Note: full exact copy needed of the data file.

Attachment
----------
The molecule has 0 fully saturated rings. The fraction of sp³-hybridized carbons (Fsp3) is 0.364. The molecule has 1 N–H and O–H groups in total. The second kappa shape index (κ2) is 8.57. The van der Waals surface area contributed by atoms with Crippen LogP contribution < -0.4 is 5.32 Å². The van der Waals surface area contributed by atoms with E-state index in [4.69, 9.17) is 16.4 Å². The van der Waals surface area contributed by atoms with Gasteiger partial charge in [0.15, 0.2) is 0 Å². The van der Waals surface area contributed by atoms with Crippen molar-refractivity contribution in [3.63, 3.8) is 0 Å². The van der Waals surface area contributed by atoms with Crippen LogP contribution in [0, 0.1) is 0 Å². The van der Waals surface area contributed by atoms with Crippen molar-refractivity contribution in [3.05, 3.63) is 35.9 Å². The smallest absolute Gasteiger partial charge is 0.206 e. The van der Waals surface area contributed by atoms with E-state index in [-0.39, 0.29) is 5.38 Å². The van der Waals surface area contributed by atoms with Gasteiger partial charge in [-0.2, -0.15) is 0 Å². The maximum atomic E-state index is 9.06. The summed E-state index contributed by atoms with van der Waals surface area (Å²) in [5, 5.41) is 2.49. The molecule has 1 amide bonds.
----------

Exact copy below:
The molecule has 0 fully saturated rings. The fraction of sp³-hybridized carbons (Fsp3) is 0.364. The molecule has 1 N–H and O–H groups in total. The second kappa shape index (κ2) is 8.57. The van der Waals surface area contributed by atoms with Crippen LogP contribution < -0.4 is 5.32 Å². The van der Waals surface area contributed by atoms with E-state index in [4.69, 9.17) is 16.4 Å². The van der Waals surface area contributed by atoms with Gasteiger partial charge in [0.15, 0.2) is 0 Å². The van der Waals surface area contributed by atoms with Crippen molar-refractivity contribution in [3.63, 3.8) is 0 Å². The van der Waals surface area contributed by atoms with Crippen LogP contribution in [0, 0.1) is 0 Å². The van der Waals surface area contributed by atoms with Crippen molar-refractivity contribution in [3.05, 3.63) is 35.9 Å². The smallest absolute Gasteiger partial charge is 0.206 e. The van der Waals surface area contributed by atoms with E-state index in [-0.39, 0.29) is 5.38 Å². The van der Waals surface area contributed by atoms with Gasteiger partial charge in [-0.2, -0.15) is 0 Å². The maximum atomic E-state index is 9.06. The summed E-state index contributed by atoms with van der Waals surface area (Å²) in [5, 5.41) is 2.49. The molecule has 1 amide bonds.